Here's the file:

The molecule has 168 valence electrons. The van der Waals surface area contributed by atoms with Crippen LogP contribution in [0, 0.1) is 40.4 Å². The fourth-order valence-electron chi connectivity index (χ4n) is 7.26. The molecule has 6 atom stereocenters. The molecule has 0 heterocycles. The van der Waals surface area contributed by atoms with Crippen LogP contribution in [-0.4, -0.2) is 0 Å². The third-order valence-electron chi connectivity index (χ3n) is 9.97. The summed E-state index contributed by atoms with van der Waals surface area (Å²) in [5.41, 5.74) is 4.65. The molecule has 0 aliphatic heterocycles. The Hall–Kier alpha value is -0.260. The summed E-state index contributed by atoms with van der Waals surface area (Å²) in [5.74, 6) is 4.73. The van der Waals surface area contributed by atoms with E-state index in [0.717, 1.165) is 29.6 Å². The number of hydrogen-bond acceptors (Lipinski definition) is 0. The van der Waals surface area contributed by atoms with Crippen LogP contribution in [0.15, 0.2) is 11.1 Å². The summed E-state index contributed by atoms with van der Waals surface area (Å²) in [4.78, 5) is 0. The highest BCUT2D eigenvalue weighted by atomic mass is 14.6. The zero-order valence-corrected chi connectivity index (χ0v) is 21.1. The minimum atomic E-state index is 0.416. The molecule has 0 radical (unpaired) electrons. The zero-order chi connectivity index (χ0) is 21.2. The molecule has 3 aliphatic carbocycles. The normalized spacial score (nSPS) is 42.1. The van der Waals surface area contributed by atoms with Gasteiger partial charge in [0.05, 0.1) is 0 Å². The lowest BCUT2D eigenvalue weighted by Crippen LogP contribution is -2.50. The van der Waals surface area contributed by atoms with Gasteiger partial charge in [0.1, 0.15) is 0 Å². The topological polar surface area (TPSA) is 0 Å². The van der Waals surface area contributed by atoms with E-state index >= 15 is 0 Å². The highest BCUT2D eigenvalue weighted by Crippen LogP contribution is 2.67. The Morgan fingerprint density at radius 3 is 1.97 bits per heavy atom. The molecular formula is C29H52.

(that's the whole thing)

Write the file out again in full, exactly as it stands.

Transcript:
The molecule has 168 valence electrons. The van der Waals surface area contributed by atoms with Crippen LogP contribution in [0, 0.1) is 40.4 Å². The fourth-order valence-electron chi connectivity index (χ4n) is 7.26. The molecule has 6 atom stereocenters. The molecule has 0 heterocycles. The van der Waals surface area contributed by atoms with Crippen LogP contribution in [-0.4, -0.2) is 0 Å². The third-order valence-electron chi connectivity index (χ3n) is 9.97. The summed E-state index contributed by atoms with van der Waals surface area (Å²) in [5.41, 5.74) is 4.65. The molecule has 0 aliphatic heterocycles. The Hall–Kier alpha value is -0.260. The summed E-state index contributed by atoms with van der Waals surface area (Å²) in [5.74, 6) is 4.73. The van der Waals surface area contributed by atoms with E-state index in [0.717, 1.165) is 29.6 Å². The number of hydrogen-bond acceptors (Lipinski definition) is 0. The van der Waals surface area contributed by atoms with Crippen LogP contribution in [0.15, 0.2) is 11.1 Å². The summed E-state index contributed by atoms with van der Waals surface area (Å²) in [4.78, 5) is 0. The highest BCUT2D eigenvalue weighted by atomic mass is 14.6. The zero-order valence-corrected chi connectivity index (χ0v) is 21.1. The minimum atomic E-state index is 0.416. The molecule has 0 radical (unpaired) electrons. The zero-order chi connectivity index (χ0) is 21.2. The molecule has 3 aliphatic carbocycles. The normalized spacial score (nSPS) is 42.1. The van der Waals surface area contributed by atoms with Gasteiger partial charge in [0.05, 0.1) is 0 Å². The lowest BCUT2D eigenvalue weighted by Crippen LogP contribution is -2.50. The van der Waals surface area contributed by atoms with Gasteiger partial charge in [0.1, 0.15) is 0 Å². The topological polar surface area (TPSA) is 0 Å². The van der Waals surface area contributed by atoms with E-state index >= 15 is 0 Å². The highest BCUT2D eigenvalue weighted by Crippen LogP contribution is 2.67. The Morgan fingerprint density at radius 3 is 1.97 bits per heavy atom. The molecular formula is C29H52.